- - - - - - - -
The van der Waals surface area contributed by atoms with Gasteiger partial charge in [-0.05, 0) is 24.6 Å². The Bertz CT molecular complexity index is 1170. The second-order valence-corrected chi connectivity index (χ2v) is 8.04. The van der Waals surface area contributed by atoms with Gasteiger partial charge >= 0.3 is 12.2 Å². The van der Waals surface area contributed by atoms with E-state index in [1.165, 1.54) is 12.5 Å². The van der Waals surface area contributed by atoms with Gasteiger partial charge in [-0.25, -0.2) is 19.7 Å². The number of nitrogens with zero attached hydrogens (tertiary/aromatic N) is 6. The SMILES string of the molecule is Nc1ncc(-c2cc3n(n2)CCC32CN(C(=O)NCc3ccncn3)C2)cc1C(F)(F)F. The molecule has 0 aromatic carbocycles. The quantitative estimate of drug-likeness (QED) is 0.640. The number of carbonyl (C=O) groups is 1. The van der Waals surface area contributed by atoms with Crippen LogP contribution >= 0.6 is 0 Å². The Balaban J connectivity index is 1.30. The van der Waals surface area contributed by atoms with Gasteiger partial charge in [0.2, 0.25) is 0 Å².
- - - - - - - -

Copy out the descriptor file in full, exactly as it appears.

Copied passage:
The van der Waals surface area contributed by atoms with Gasteiger partial charge in [-0.05, 0) is 24.6 Å². The Bertz CT molecular complexity index is 1170. The second-order valence-corrected chi connectivity index (χ2v) is 8.04. The van der Waals surface area contributed by atoms with Gasteiger partial charge >= 0.3 is 12.2 Å². The van der Waals surface area contributed by atoms with E-state index in [1.165, 1.54) is 12.5 Å². The van der Waals surface area contributed by atoms with Gasteiger partial charge in [-0.25, -0.2) is 19.7 Å². The number of nitrogens with zero attached hydrogens (tertiary/aromatic N) is 6. The SMILES string of the molecule is Nc1ncc(-c2cc3n(n2)CCC32CN(C(=O)NCc3ccncn3)C2)cc1C(F)(F)F. The molecule has 0 aromatic carbocycles. The quantitative estimate of drug-likeness (QED) is 0.640. The number of carbonyl (C=O) groups is 1. The van der Waals surface area contributed by atoms with Crippen LogP contribution >= 0.6 is 0 Å². The Balaban J connectivity index is 1.30. The van der Waals surface area contributed by atoms with Gasteiger partial charge in [0.2, 0.25) is 0 Å².